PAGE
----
JUNEAU, Alaska (KTUU) - A bill before the Alaska Senate would see a doubling of the motor fuels tax and an increased cost to register an electric vehicle.
Sen. Click Bishop, R-Fairbanks, testifies before the Senate Finance Committee on a bill to double the motor fuels tax. (02/03/20) (KTUU)
Senate Bill 115, introduced by Sen. Click Bishop, R-Fairbanks, would see the highway motor fuels tax double from 8 cents a gallon to 16 cents per gallon. The marine fuels tax would also be doubled from 5 cents to 10 cents per gallon.
Home heating fuel is currently exempt from the tax and would not see a tax rise.
The bill is currently estimated to raise around $30 million per year for state coffers.
For drivers, that is estimated to add an additional $57.52 in fuel taxes paid per year, adding up to roughly $115.04 paid per year by an average motorist.
Bishop intends for the additional revenue to go toward road and highway maintenance. He cited closures of road maintenance stations across Alaska as a critical need for increased spending.
The motor fuels tax has not been raised in Alaska since 1970, advocates of raising the tax say that when it was increased to 8 cents per gallon it attributed 6% of the annual state budget.
Currently, Alaska’s motor fuels tax is the lowest in the country, doubling it would still see the state have the country's second lowest motor fuels tax, according to data presented by Bishop.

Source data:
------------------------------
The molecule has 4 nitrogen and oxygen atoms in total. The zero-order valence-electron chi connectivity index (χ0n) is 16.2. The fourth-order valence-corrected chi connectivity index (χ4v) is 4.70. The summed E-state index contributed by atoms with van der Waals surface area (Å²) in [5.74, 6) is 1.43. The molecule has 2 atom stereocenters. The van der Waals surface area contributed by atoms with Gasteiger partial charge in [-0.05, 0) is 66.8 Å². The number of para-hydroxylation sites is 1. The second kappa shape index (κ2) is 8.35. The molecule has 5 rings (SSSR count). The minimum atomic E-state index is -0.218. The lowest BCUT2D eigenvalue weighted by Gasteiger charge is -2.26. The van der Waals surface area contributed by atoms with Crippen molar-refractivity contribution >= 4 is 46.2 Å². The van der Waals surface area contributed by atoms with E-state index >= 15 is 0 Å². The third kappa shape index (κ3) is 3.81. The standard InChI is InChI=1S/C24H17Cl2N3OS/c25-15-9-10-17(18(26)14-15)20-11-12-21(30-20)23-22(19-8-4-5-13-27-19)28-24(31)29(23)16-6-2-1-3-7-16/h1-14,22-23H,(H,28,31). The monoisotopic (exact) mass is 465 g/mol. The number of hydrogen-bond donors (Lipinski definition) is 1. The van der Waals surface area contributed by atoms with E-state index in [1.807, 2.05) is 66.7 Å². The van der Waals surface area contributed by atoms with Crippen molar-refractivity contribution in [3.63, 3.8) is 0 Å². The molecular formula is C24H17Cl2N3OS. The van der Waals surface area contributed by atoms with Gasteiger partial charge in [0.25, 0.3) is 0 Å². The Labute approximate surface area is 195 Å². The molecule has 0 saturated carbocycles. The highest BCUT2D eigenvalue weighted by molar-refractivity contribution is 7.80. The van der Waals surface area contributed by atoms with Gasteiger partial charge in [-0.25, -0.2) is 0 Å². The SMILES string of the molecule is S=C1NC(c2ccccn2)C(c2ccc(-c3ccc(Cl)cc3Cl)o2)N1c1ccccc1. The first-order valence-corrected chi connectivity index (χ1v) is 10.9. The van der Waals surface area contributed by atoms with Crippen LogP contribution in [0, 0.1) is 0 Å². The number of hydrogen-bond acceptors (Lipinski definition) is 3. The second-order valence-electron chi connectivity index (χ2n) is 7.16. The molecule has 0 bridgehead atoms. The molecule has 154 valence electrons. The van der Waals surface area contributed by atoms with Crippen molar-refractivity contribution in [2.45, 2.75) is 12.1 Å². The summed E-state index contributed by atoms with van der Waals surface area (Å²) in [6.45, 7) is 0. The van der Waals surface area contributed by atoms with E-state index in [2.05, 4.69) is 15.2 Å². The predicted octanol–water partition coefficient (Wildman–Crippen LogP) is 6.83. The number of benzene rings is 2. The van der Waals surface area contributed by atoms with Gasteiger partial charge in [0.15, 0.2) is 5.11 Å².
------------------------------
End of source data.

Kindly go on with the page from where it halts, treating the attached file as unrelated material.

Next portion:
To offset some of the costs for off-road users, the refund for those users would increase from 6 cents to 12 cents per gallon.
Darwin Peterson, an aide to Bishop, told the Senate Finance Committee on Monday that a committee substitute version of the bill would also increase fees to register electric vehicles and hybrids.
Around 28,000 Alaska vehicles are estimated to be electric and their owners currently pay no motor fuels tax. The number of electric cars in Alaska is also estimated to rise to 10% of the state’s total number of vehicles by 2025.
The concern is that as electric vehicle use increases motor fuels tax revenue would decline. At the same time, wear and tear on the state’s roads would stay the same.
Most Alaskans currently pay $100 per year to have their vehicles registered.
The committee substitute version of SB 115 would see electric vehicle owners pay an additional $50 per year in registration costs. Hybrid vehicle owners would pay an additional $25 per year.
Callers into the Senate Finance Committee expressed mixed feelings about the proposed bill.
Nils Andreassen, the executive director of the Alaska Municipal League, said that local government members across the state had voted in November to support the tax hike.
Joe Michel, the executive director of the Alaska Trucking Association, also called into support the bill, saying the additional revenue was needed to maintain Alaska’s roads which are “eaten up” by heavy traffic.
Meanwhile, Mike Coons, president of the Alaska Chapter of the Association of Mature American Citizens, called into oppose the tax rise, citing that Alaska residents already pay some of the highest gas prices across the United States.
On Friday, in an availability with reporters, the governor was non-committal on whether he could support raising Alaska’s motor fuel tax, saying he is much more interested in implementing a spending cap to create “sideboards” on the budget.
“But if it’s just we want revenue first, our history is that we’ll spend it and we will grow government,” he said.
SB 115 was set aside by committee chair Sen. Natasha von Imhof, R-Anchorage, and will be heard again at a later date.
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